Money & Markets Extra
Money & Markets Extra
For the week ending Saturday, Sept. 5, 2015
MONEY MATTERS-CAR DEALS
It's the annual passing of the torch in the auto industry, when the new models roll into dealerships and what's left of the old ones go on sale. A look at the best deals, and what to consider when you're buying last year's model.
THE WEEK IN REVIEW
Cheap gas anticipated for Labor Day weekend; Tesla to introduce a lower-cost car; some baby monitors lack basic security features
Off to school and into debt
Students heading to college this fall may not be thinking about student loans that will come due several years from now. But there are ways to manage this debt while you are still in school that can pay off at graduation.
WIRELESS & CASHLESS
Amazon brings one-click ordering home
Amazon is trying to change the way we order household goods. Its "Dash" buttons can be used to quickly reorder common household products for now a total of 29 brands, ranging from Bounty paper towels to Tide detergent.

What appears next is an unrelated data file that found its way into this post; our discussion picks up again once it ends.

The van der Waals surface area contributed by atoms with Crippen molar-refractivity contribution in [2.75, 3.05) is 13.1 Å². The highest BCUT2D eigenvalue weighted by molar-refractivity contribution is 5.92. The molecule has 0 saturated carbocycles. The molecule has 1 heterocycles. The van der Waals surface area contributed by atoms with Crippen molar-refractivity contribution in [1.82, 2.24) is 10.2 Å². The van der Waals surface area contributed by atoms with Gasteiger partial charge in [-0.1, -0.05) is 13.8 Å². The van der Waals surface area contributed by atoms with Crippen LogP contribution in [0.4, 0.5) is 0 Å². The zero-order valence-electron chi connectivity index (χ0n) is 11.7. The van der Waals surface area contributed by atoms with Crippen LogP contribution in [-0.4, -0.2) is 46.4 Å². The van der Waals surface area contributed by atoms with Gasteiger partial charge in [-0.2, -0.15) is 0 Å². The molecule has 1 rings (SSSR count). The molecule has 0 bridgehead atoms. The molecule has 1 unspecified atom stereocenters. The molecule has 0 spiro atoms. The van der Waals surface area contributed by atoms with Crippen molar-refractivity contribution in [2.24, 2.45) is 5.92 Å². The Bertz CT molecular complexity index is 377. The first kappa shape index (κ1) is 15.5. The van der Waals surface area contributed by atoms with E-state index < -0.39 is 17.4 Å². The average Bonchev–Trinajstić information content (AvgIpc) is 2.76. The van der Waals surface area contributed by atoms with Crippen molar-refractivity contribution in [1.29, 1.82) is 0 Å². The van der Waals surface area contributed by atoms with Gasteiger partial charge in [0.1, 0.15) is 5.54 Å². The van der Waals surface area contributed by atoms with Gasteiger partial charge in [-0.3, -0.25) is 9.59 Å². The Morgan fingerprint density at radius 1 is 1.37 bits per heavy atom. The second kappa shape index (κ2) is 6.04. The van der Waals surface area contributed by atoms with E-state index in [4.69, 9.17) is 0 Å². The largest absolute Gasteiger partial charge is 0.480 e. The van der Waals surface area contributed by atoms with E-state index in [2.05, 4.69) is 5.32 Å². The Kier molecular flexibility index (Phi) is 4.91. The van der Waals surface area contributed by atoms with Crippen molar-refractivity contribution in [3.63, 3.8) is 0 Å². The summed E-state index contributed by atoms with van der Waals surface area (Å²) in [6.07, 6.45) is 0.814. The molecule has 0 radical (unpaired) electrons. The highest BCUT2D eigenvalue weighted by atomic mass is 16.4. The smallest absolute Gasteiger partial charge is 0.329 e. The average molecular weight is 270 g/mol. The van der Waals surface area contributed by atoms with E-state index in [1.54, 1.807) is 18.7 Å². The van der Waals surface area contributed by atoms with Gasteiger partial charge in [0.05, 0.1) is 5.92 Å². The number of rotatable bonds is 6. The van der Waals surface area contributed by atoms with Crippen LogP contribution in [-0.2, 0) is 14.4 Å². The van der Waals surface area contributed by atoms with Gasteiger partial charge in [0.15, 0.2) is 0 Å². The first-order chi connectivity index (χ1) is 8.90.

SMALL BUSINESS MONITOR
Don't delay making your exit plan
A succession plan may be one of those someday items for small business owners, but experts say to make it a must-do item today.
Cybersecurity spending surges
Cybersecurity spending is up this year and shows no sign of slowing, with fears about hackers making businesses more willing than ever to buy the latest security products.
Airline stocks poised for autumn takeoff; companies are pricing more IPOs above expected ranges; investors say fees are a major frustration
OF MUTUAL INTEREST-FED RATE INCREASE, Q&A
This month's Federal Reserve policy meeting could signal the end of an era. Jim McDonald, chief investment strategist at asset manager Northern Trust, explains what he expects to happen with interest rates, how that will impact financial markets, and what investors should, or shouldn't, do.
Target CEO Brian Cornell talks about the discounter's efforts to turnaround its business and regain its standing as the nation's No. 1 cheap chic retailer.
If you invested $1,000 at the start of this year -- in various types of stocks, bonds and commodities -- how much would you have now?
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